Welcome to the website of the Canadian Injured Workers Association of Alberta.
MAY DAY 2019: WE ARE LOOKING FOR PEOPLE WHO ARE PHYSICALLY ABLE TO CARRY OUR BANNER IN THE MARCH:
Mobilize on May 1 – International Workers Day!
Two weeks after the Alberta election, people of fighting spirit will gather in Edmonton along with millions around the world to defend the rights of workers and the rights of all!
Mobilize in your unions, communities and organizations to attend and make your voices heard. Bring your banners, flags and placards!
5:30 – Gather at the Alberta Legislature steps
6:00 – Rally and March – 109 Street, Jasper Ave
7:00 – Dinner and discussion (pay what you can) Select Restaurant – 10018 106 Street – Share your thoughts at a “people’s parliament” dinner and discussion. Enjoy a delicious Indian meal by donation.
Organized by the May Day Committee. For more information or to get involved visit May Day Edmonton on Facebook.
National Day of Mourning: April 28, 2019
162 people who died as a result of workplace accident or disease were honoured at Edmonton’s Day of Mourning ceremony on April 28 at Grant Notley Park. Here are some photos taken by Paula Kirman – you can view all of her photos here, and view videos from the event here.
UPDATE: APRIL 16, 2019
Albertans turned to the United Conservative Party tonight because the economy is stalled and UCP leader Jason Kenney promised that he could get it kickstarted by going to war with Ottawa over pipelines and reducing corporate taxes from 12 percent to 8 percent and scrapping the carbon tax.
Those tax cuts are to be paid for through huge cuts throughout the budget. Anyone who believes that the cash cow of workers’ compensation will be spared is delusional. In theory, workers’ compensation funds are separate from general revenue and are there for injured workers. But in practice funds collected from employers for workers’ compensation but undistributed to injured workers provide a float of money for a government. The less money that a government is collecting from income tax, corporate tax, carbon tax, etc., the more important a float like that becomes. A cash-starved UCP government, which is also singularly focused on cheapening the taxes and levies on businesses, is neither going to want to sacrifice that float nor levey larger WCB fees.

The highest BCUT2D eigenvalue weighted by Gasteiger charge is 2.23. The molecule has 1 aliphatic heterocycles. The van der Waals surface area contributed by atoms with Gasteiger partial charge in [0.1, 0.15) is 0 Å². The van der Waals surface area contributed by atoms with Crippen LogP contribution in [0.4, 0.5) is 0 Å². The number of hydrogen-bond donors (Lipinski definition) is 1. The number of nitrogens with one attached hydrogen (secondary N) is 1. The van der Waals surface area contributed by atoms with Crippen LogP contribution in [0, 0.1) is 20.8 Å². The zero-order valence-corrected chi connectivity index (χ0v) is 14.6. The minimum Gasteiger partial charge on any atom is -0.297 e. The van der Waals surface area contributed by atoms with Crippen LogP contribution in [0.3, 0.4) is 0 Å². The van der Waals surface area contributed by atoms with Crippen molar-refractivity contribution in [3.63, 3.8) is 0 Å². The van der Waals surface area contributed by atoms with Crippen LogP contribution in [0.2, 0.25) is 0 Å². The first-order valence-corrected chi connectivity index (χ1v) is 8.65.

The NDP proved a disappointment to injured workers because it was unwilling once in office to challenge the entrenched Tory civil servants and doctors who developed a culture of denying or restricting compensation even when physicians unconnected to the WCB made clear that workers’ injuries made it impossible for them to return to work. They refused to change the law to ensure that objective medical diagnoses by competent physicians could overrule the prejudices of WCB doctors and employees. In opposition, the NDP had seemed to understand that the WCB and its Tory masters were anti-worker. Well, now, we will have a government that is the successor to the previous Tory regimes, led by a premier whose record as a federal and provincial politician in terms of workers’ issues is a disaster. This is the guy who insisted on immediately deporting temporary foreign workers who suffered injuries when they were doing some of the dirtiest jobs in Canada often for the lowest possible wages.